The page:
When you’re in a hole, stop digging.

The California state government is bankrupt, and the voters won’t raise taxes. Those are realities. Appropriation-by-initiative makes the state even more bankrupt.

Mike O’Hare has criticisms of Kevin Drum’s argument against the high speed rail bond. I’m going to get the hell out of the way and let the experts argue this one out.

But Mike makes two important conceptual points about the structure of Kevin’s argument. I think both of them are right, but on one of them I think Mike misreads Kevin’s point and misunderstands the depth of the state’s permanent fiscal crisis.

Mike is clearly right that high speed rail shouldn’t be expected to pay for itself out of the farebox.

Mike is also clearly right that if we understand Kevin’s “We. Don’t. Have. The. Money.” as referring to the economic capacity of the people of California to pay for more public goods, the slogan is wrong. Californians can and should pay higher taxes in order to have a better place to live. But, as Mike acknowledges, the government of California is broke, due to a series of bad choices by voters and officials going all the way back to Prop. 13.

Mike says that we shouldn’t treat the unwillingness of Californians to tax themselves adequately as a constraint, because doing so would simply ratify that choice. Fair enough. But it’s equally true that if every group with a special interest or a good idea goes directly to the voters to appropriate money for that group’s pet cause, while leaving the basic fiscal machinery in its current broken condition, things will only get worse. It’s about time that advocates start treating the voters as grown-ups, and admit that we can’t have everything we want within the current California tax system. (Back when Ronald Reagan was governor, Eric Hoffer said of him, “Reagan was a B-movie actor, and wants to run California on a B-movie budget. But California is an A-movie.”)

If taxes aren’t raised, then the money to pay back those bonds is going to have to come out of something else. Since K-12 education has its piece protected by a previous initiative, that means prisons (hard to cut back on in the short term), programs for the poor, and higher education. That’s not a menu of options that appeals to me, but it’s also probably not a set of threats that would induce the voters to loosen the fiscal shackles.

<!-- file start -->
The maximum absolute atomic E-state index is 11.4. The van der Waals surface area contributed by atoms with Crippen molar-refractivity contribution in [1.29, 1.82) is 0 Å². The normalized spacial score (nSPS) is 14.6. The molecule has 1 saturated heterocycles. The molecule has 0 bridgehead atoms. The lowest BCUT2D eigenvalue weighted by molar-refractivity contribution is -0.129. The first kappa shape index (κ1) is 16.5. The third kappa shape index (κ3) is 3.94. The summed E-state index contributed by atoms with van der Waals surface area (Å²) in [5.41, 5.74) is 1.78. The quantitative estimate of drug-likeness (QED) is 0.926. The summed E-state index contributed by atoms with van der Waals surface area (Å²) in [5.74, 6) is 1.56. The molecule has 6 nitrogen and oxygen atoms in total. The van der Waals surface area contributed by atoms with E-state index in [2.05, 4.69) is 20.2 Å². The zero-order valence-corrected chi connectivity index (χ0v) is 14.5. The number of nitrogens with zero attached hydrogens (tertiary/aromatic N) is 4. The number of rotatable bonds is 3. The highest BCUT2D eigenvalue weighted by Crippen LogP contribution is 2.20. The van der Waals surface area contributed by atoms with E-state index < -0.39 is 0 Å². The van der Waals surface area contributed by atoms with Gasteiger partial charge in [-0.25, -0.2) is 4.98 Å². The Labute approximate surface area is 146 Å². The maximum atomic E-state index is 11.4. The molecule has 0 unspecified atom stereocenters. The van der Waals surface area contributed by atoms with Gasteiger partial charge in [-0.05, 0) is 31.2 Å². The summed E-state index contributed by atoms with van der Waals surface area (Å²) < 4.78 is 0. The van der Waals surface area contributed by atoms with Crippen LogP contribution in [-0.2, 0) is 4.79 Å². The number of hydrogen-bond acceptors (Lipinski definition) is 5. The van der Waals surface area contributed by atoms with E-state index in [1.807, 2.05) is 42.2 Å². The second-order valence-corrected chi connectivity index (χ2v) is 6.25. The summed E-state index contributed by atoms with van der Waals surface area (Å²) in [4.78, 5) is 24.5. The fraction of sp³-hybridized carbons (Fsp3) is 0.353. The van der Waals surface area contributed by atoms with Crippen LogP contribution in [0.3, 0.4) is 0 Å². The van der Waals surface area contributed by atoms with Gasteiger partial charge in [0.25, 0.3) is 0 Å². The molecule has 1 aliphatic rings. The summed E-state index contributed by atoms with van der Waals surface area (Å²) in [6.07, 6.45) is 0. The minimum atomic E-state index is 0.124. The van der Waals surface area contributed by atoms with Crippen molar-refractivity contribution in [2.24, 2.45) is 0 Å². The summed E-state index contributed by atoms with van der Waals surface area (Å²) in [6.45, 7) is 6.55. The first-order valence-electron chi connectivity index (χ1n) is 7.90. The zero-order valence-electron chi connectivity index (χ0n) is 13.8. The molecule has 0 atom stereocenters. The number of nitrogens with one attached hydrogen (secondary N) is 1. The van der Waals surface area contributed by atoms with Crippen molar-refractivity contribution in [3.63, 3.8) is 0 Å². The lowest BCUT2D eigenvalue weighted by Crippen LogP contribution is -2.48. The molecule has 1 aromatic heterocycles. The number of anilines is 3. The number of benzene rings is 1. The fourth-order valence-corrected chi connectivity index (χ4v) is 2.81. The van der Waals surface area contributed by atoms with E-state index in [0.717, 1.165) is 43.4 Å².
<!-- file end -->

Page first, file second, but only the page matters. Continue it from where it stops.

No one has told the voters yet, and even many politicians may not know it, but back in the late 1990s, when the state coffers were overflowing, Pete Wilson, Gray Davis and the legislature made a decision to wreck the University of California. Instead of stumping up the money to maintain the UC system as the home of four world-class universities, places that have for the past thirty years competed with the very best private institutions for students and faculty, they decided it was more important to try to buy popularity by cutting the motor vehicle registration fee.

So voting for the high speed rail bonds, without changing the tax system, is voting to drive the state even deeper into the hole. It’s against that background that “We. Don’t. Have. The. Money.” is a sensible slogan.

Author: Mark Kleiman

Professor of Public Policy at the NYU Marron Institute for Urban Management and editor of the Journal of Drug Policy Analysis. Teaches about the methods of policy analysis about drug abuse control and crime control policy, working out the implications of two principles: that swift and certain sanctions don't have to be severe to be effective, and that well-designed threats usually don't have to be carried out. Books: Drugs and Drug Policy: What Everyone Needs to Know (with Jonathan Caulkins and Angela Hawken) When Brute Force Fails: How to Have Less Crime and Less Punishment (Princeton, 2009; named one of the "books of the year" by The Economist Against Excess: Drug Policy for Results (Basic, 1993) Marijuana: Costs of Abuse, Costs of Control (Greenwood, 1989) UCLA Homepage Curriculum Vitae Contact: Markarkleiman-at-gmail.com